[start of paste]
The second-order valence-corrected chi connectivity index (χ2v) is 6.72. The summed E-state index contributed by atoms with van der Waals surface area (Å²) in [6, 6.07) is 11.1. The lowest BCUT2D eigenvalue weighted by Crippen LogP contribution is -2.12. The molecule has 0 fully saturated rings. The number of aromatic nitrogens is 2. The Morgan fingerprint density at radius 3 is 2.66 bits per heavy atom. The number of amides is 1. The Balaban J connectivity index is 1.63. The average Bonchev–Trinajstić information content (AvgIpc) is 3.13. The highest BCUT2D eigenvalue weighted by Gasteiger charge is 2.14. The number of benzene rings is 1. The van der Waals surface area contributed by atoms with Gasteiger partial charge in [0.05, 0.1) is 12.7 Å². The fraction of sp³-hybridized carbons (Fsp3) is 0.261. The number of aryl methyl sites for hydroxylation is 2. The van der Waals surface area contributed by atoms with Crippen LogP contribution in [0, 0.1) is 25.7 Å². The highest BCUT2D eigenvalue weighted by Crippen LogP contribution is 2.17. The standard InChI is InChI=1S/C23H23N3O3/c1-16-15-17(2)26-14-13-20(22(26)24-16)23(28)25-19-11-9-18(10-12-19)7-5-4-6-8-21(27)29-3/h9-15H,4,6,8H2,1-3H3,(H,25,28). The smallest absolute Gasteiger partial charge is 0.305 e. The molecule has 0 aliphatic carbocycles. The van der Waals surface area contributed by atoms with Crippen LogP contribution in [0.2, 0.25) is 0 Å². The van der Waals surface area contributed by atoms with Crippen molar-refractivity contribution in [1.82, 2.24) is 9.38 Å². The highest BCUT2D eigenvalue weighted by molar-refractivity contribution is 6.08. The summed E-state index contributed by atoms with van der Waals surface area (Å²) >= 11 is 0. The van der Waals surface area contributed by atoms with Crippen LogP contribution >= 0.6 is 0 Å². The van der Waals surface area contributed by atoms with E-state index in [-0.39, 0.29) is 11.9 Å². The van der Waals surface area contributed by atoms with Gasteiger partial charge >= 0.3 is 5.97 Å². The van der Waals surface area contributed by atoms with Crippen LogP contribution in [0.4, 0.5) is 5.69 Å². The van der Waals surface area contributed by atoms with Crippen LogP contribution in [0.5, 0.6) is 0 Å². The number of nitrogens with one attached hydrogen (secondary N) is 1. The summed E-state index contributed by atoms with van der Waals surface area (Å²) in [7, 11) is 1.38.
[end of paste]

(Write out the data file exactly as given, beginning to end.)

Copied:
The second-order valence-corrected chi connectivity index (χ2v) is 6.72. The summed E-state index contributed by atoms with van der Waals surface area (Å²) in [6, 6.07) is 11.1. The lowest BCUT2D eigenvalue weighted by Crippen LogP contribution is -2.12. The molecule has 0 fully saturated rings. The number of aromatic nitrogens is 2. The Morgan fingerprint density at radius 3 is 2.66 bits per heavy atom. The number of amides is 1. The Balaban J connectivity index is 1.63. The average Bonchev–Trinajstić information content (AvgIpc) is 3.13. The highest BCUT2D eigenvalue weighted by Gasteiger charge is 2.14. The number of benzene rings is 1. The van der Waals surface area contributed by atoms with Gasteiger partial charge in [0.05, 0.1) is 12.7 Å². The fraction of sp³-hybridized carbons (Fsp3) is 0.261. The number of aryl methyl sites for hydroxylation is 2. The van der Waals surface area contributed by atoms with Crippen LogP contribution in [0, 0.1) is 25.7 Å². The highest BCUT2D eigenvalue weighted by Crippen LogP contribution is 2.17. The standard InChI is InChI=1S/C23H23N3O3/c1-16-15-17(2)26-14-13-20(22(26)24-16)23(28)25-19-11-9-18(10-12-19)7-5-4-6-8-21(27)29-3/h9-15H,4,6,8H2,1-3H3,(H,25,28). The smallest absolute Gasteiger partial charge is 0.305 e. The molecule has 0 aliphatic carbocycles. The van der Waals surface area contributed by atoms with Crippen LogP contribution in [0.2, 0.25) is 0 Å². The van der Waals surface area contributed by atoms with Crippen molar-refractivity contribution in [1.82, 2.24) is 9.38 Å². The highest BCUT2D eigenvalue weighted by molar-refractivity contribution is 6.08. The summed E-state index contributed by atoms with van der Waals surface area (Å²) >= 11 is 0. The van der Waals surface area contributed by atoms with Crippen LogP contribution >= 0.6 is 0 Å². The van der Waals surface area contributed by atoms with E-state index in [-0.39, 0.29) is 11.9 Å². The van der Waals surface area contributed by atoms with Gasteiger partial charge >= 0.3 is 5.97 Å². The van der Waals surface area contributed by atoms with Crippen LogP contribution in [0.4, 0.5) is 5.69 Å². The van der Waals surface area contributed by atoms with Crippen LogP contribution in [0.5, 0.6) is 0 Å². The number of nitrogens with one attached hydrogen (secondary N) is 1. The summed E-state index contributed by atoms with van der Waals surface area (Å²) in [7, 11) is 1.38.